In Ebrahimian v France, the European Court of Human Rights has held that a hospital worker whose contract was not renewed after she refused to remove a headscarf, worn for religious reasons, while at work, did not suffer a breach of her right to religious freedom under Article 9 of the European Convention on Human Rights. The ECtHR held that the principle of secularism and the neutrality of public services justified the interference with the worker’s right to manifest her religious beliefs.
E, a Muslim woman, was engaged under a fixed-term contract as a ‘social assistant’ in the psychiatric unit of a hospital in Nanterre, France. At her interview she had worn a headscarf, which covered her hair, neck and ears but left her face unobstructed. She continued to wear the headscarf while working, which involved acting as a liaison between patients, the hospital and social services. After just over a year of work, the hospital informed E that her contract would not be renewed since she had refused to remove the headscarf, in breach of hospital rules, which had given rise to complaints from patients.
E complained about the non-renewal to a tribunal. She was unsuccessful at first instance but an appeal court held that there had been irregularity in the procedure by which E had been informed of the non-renewal. The appeal court considered that the real reason for the non-renewal was not simply the breach of a dress code that applied to all public service workers but the fact that E’s wearing of the headscarf was a visible manifestation of her religious belief. The appeal court therefore quashed the hospital’s decision. The hospital then re-took the decision and confirmed the non-renewal of E’s contract, this time making it clear that the reason was her religiously-motivated insistence on wearing the headscarf at work. E brought new proceedings to challenge this ground of non-renewal. A tribunal rejected the complaint, finding that the non-renewal of E’s employment for wearing a garment that ‘ostentatiously’ manifested her religion was justified by the principle of secularism and the neutrality of public services. E twice appealed unsuccessfully and eventually lodged a complaint in the European Court of Human Rights. She argued that the non-renewal of her contract was a breach of her right to manifest her religion under Article 9 of the European Convention on Human Rights.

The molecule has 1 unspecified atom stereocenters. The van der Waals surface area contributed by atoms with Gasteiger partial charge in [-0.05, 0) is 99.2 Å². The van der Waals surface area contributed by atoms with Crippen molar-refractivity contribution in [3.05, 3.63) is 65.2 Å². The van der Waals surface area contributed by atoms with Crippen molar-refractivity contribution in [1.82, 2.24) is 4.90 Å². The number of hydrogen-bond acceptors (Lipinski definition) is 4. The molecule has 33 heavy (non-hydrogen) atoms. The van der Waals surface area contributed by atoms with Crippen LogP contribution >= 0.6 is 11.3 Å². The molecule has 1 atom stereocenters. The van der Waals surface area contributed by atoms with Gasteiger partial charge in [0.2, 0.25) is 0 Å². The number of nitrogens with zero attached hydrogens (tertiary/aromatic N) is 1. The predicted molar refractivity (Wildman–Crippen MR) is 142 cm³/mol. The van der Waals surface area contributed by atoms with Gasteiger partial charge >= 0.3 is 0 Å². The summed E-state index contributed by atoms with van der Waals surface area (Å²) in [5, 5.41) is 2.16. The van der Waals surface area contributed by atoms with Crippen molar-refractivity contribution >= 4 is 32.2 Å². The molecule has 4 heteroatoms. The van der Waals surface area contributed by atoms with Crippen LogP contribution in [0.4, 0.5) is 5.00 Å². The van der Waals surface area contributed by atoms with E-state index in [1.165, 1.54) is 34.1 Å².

The ECtHR rejected E’s complaint by a majority of six to one. It accepted that E’s Article 9 rights were engaged and that there was a prima facie infringement. However, it considered that the infringement was justified under Article 9(2). The ECtHR was satisfied that it was ‘prescribed by law’, as Article 9(2) requires, since the French Constitution enshrines the principle of secularism, and case law from the Constitutional Court and the Conseil d’Etat (the highest court in matters of public and administrative law) has consistently held that the neutrality of public services is an important part of that principle. The ECtHR accepted that no national legislation or case law specifically prohibited hospital workers from wearing an Islamic headdress. However, it relied on a judgment of the Conseil d’Etat, decided six months before the non-renewal of E’s contract, which endorsed a similar restriction in relation to teachers. In the ECtHR’s view, this judgment should have made it clear that the same standard could be expected of all public service workers.
The ECtHR went on to hold that the infringement of E’s Article 9 rights had the legitimate aim of protecting the rights and freedoms of others, having regard to the principle of secularism and public service users’ rights to receive services free from discrimination. It also accepted that the application of the rule to E was ‘necessary in a democratic society’. While there was no suggestion that E had been proselytising or putting patients under pressure, it could reasonably be considered necessary to prevent a public hospital worker from manifesting her religious beliefs in the exercise of her functions, in the interests of ensuring the equal treatment of patients. As for whether this was a proportionate means of preserving secularism and neutrality, the ECtHR accepted that E had suffered serious consequences for manifesting her religious convictions. However, it was satisfied that, following the Conseil d’Etat’s decision in the teachers’ case, E knew that she was expected to conform to a neutral dress code while at work and that she had been asked to reconsider her decision. In these circumstances, the non-renewal of her contract for failure to comply was proportionate.